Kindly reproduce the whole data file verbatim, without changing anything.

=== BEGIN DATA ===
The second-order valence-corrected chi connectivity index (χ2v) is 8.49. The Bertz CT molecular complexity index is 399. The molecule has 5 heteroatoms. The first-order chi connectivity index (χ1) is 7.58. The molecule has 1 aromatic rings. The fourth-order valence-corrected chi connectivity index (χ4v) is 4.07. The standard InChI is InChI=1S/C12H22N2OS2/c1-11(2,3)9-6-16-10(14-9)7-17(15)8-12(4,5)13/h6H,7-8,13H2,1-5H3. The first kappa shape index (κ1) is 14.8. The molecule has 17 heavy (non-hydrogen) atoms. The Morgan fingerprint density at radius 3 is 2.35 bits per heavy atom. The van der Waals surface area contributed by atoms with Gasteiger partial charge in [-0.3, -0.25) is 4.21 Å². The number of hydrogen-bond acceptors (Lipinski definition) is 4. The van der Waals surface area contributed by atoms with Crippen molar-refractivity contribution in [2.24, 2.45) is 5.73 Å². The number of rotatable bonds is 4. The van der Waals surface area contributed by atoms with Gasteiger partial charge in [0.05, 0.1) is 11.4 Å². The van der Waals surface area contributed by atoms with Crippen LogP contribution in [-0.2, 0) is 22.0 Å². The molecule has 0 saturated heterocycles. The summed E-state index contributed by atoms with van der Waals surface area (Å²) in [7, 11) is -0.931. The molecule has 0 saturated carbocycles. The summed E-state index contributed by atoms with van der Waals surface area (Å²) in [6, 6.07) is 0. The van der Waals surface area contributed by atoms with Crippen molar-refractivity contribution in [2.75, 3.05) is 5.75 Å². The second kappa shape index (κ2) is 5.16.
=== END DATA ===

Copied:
The second-order valence-corrected chi connectivity index (χ2v) is 8.49. The Bertz CT molecular complexity index is 399. The molecule has 5 heteroatoms. The first-order chi connectivity index (χ1) is 7.58. The molecule has 1 aromatic rings. The fourth-order valence-corrected chi connectivity index (χ4v) is 4.07. The standard InChI is InChI=1S/C12H22N2OS2/c1-11(2,3)9-6-16-10(14-9)7-17(15)8-12(4,5)13/h6H,7-8,13H2,1-5H3. The first kappa shape index (κ1) is 14.8. The molecule has 17 heavy (non-hydrogen) atoms. The Morgan fingerprint density at radius 3 is 2.35 bits per heavy atom. The van der Waals surface area contributed by atoms with Gasteiger partial charge in [-0.3, -0.25) is 4.21 Å². The number of hydrogen-bond acceptors (Lipinski definition) is 4. The van der Waals surface area contributed by atoms with Crippen molar-refractivity contribution in [2.24, 2.45) is 5.73 Å². The number of rotatable bonds is 4. The van der Waals surface area contributed by atoms with Gasteiger partial charge in [0.05, 0.1) is 11.4 Å². The van der Waals surface area contributed by atoms with Crippen LogP contribution in [-0.2, 0) is 22.0 Å². The molecule has 0 saturated heterocycles. The summed E-state index contributed by atoms with van der Waals surface area (Å²) in [7, 11) is -0.931. The molecule has 0 saturated carbocycles. The summed E-state index contributed by atoms with van der Waals surface area (Å²) in [6, 6.07) is 0. The van der Waals surface area contributed by atoms with Crippen molar-refractivity contribution in [2.75, 3.05) is 5.75 Å². The second kappa shape index (κ2) is 5.16.